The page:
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What Is A Good Win% Vs The Sportsbook 399 views

Its easy to get caught up in win percentage because it can work on the psyche to be able to cash in more frequently than not. I think most of the users on Pick Monitor know which numbers matter most. But if you know anyone that may be a little too concerned with win rates, please share


Edited 2/10/21 at 8:14PM by SportsDave - No reason listed.

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SBO_SOCCER_BET awarded 200 tokens for this post.

Thanks man. I already knew about Billy Walters, but as I was making the video I actually learned more and started thinking of making a video just about him and his story. I think it would be fun.

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Asipestyler awarded 10 tokens for this post.

Thanks for the video! I like how you incorporated pick monitor into this because it will help me utilize the site better!

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David, I loved the info in this video and I think you should definitely do a bio on Billy Walters

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Haha, sure it would be a great video about Walters but 60 Minutes kinda beat you to it, SportsDave!

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Yeah I saw that interview. Not really talking about an interview tho. Was thinking more in terms of explaining his story while intertwining lessons about sports betting... it would take awhile for me to create, but I think it would be fun

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Nice chart Daltonis. For those who want to convert any price to a percentage, here's the simple calculation:

Favorites: change price to positive, divide by itself plus 100, then times 100

Example of -132. 132 / 232 • 100 = 56.9%

For dogs you need to add one step. You subtract the favorite calculation from 100.

Underdog example of +137. 100 - 137 / 237 • 100 = 42.2%

Build your math models to calculate each team's win probability, then compare to the win probability of the posted money line price. When your model's win probability is higher than the sports book's, that's your implied edge on the game.

Test your model against years of previous games to determine if your model works. The smaller the edge, the greater the variance. So betting every 1% edge will have a lot of variance, but betting every 5% edge will have much less variance.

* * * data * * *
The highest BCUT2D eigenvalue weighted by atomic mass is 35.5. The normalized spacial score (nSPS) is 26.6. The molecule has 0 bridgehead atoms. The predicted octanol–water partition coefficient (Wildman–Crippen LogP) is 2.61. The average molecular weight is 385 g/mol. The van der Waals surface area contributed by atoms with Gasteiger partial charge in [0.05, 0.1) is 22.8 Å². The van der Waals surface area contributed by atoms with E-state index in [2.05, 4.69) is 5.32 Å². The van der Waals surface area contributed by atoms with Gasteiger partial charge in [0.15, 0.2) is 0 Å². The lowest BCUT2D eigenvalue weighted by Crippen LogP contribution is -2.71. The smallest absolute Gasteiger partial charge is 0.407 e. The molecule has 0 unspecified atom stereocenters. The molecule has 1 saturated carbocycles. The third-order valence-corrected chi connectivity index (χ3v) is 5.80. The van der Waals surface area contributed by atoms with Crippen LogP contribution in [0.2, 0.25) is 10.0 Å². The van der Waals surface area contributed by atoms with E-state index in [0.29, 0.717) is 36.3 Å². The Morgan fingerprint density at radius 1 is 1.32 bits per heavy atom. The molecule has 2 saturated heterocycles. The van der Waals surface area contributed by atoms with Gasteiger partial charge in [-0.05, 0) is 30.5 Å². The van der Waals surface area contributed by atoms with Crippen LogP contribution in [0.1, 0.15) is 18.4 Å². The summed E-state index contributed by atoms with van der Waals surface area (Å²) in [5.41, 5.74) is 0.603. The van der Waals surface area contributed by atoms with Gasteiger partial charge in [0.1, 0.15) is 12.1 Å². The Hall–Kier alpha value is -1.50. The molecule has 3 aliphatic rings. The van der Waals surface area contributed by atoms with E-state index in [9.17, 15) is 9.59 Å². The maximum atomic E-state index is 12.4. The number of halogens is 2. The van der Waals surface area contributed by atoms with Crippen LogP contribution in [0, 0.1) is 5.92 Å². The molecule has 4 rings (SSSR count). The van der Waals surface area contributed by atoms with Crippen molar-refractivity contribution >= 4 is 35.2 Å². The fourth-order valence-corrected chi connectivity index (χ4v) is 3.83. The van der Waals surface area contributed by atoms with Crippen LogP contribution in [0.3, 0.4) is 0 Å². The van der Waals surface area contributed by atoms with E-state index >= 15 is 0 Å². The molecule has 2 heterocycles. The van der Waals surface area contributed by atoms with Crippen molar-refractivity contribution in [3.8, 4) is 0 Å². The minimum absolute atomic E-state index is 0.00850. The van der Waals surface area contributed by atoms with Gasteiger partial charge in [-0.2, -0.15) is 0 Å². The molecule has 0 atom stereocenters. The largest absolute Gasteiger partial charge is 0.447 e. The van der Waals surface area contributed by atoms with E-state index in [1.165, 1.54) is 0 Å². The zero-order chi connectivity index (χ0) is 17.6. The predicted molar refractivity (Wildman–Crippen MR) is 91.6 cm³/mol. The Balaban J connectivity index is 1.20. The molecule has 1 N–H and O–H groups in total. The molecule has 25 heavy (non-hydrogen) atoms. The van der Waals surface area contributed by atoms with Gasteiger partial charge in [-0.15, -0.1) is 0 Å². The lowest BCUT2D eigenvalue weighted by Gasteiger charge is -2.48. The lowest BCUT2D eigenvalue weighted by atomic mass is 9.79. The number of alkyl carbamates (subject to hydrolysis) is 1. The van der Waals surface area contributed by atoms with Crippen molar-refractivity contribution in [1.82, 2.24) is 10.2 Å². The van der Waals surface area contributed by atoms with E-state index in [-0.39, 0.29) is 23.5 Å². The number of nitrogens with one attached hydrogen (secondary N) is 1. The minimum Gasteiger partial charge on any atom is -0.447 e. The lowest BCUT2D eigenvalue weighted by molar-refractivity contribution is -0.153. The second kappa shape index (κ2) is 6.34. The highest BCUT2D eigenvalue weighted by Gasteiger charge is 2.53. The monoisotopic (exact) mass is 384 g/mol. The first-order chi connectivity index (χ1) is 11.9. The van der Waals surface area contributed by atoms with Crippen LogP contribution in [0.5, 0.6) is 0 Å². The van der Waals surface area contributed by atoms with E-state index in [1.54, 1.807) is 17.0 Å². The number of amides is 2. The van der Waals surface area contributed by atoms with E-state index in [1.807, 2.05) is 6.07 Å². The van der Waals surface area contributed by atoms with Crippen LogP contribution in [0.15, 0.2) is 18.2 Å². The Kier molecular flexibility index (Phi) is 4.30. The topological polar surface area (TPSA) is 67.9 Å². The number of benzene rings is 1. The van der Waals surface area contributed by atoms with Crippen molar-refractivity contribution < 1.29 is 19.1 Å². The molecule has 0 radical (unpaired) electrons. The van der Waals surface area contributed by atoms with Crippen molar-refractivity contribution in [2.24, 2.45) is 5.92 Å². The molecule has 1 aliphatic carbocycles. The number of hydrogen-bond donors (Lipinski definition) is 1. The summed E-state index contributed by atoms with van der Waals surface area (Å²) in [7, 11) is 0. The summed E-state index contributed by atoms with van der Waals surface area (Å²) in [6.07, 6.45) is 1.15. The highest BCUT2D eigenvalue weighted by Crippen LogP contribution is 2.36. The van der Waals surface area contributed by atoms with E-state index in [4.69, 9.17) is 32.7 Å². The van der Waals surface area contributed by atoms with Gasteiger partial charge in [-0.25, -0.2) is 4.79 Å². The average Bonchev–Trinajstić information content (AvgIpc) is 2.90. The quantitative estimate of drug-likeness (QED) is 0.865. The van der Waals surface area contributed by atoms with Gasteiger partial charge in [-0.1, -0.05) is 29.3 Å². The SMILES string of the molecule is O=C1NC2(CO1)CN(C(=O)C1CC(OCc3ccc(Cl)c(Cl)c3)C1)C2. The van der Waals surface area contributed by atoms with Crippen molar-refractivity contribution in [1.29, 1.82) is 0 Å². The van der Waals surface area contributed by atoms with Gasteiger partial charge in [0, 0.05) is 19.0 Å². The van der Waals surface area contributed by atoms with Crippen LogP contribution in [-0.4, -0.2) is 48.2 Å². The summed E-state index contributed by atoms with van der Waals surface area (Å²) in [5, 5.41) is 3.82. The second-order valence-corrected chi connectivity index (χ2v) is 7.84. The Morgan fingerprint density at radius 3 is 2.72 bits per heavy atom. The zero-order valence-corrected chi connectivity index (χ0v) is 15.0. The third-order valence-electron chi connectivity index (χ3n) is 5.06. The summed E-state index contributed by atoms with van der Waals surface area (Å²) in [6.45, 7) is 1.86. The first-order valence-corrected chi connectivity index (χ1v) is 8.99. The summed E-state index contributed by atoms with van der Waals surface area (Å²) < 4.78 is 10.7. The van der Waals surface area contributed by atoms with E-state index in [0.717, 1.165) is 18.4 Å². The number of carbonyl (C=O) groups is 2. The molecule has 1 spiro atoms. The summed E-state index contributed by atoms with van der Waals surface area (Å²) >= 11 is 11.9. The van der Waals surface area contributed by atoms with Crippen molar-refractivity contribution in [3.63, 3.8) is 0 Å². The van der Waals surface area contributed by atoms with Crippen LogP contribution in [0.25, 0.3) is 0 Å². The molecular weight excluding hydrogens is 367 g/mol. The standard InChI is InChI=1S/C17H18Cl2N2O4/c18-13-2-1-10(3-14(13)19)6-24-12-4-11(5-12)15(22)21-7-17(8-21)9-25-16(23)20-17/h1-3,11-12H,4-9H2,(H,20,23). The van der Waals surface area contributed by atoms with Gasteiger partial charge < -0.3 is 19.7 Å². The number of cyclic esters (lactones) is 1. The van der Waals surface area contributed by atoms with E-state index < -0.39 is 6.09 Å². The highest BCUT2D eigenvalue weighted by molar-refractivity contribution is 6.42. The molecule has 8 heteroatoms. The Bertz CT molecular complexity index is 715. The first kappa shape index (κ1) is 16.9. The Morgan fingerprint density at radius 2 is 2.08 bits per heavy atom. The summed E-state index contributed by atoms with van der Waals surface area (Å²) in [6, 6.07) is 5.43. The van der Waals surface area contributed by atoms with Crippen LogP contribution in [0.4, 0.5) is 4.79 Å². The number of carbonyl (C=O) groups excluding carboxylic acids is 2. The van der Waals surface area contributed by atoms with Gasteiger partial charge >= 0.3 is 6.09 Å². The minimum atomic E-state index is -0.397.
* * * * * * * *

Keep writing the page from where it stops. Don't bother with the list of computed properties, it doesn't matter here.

Remember math models don't know about injuries, travel schedule, or motivation. These things can offset the edge from your model, which is why you don't follow any model blindly. But you never bet against the model's edge.

Hope this helps some of you guys understand what you should be doing. Handicapping is not trying to pick who is going to win or using useless statistics like a team's ATS record against another team the last 5 years. So delete ESPN, Covers, and the Action Network from your phone because nothing on there will help you be a winning handicapper.

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Since there seems to be some interest in learning how to handicap, let's apply the probability of winning to point spreads. First you need to build your model and test it using the probability percentages as stated in the previous post. That will work for betting money lines, but now let's add point spreads.

Once your model determines the probability of each team winning, then you assign a price to each point. For beginners, make each point worth 10 cents. So let's say your model gives a team a 54% chance to win, which is -117. What should the underdog price be? If you said +107, you are not thinking like a handicapper. The correct answer is +117. The sports book cheats us on the underdog price, but your model is trying to identify fair pricing for both teams, so there is no 10 cent spread or 20 cent spread from favorite to underdog. Your model is a 0 cent line. So a team with a 54% chance to win, should be a pk -117. Now apply a 10 cent value for each point and we get:

-1 -107, -2 +103, -3 +113, -4 +123, -5 +133

Underdog should be a pk +117, gives us:

+1 +107, +2 -103, +3 -113, +4 -123, +5 -133

Now look at the posted line at a sports book. Let's say it's -4 -110. So the sports book has the favorite winning by 4 points 52.4% of the time. Now look at your model's pricing for -4, which tells you it should be +123 so obviously you're not interested in laying the -4. But the underdog is +4 -110, and your model has +4 at -123, which is 55.2%. So there's a 2.8% edge on +4 (55.2 - 52.4). If the line were +5 -110, the edge would be 4.7% (57.1 - 52.4).

The next step is to get more precise with point pricing. A book could be written about this, but the idea is not all points are the same. In football, for example, the difference between 1 and 2 is not the same as between 2 and 3. So starting with a pk, you might add 5 cents to point 1 and another 5 cents to point 2, then add 30 cents to point 3. In basketball the first 4 points are worth more than points 8 thru 12. Once you get this far along in your handicapping abilities, you can start making point pricing adjustments to fit your model.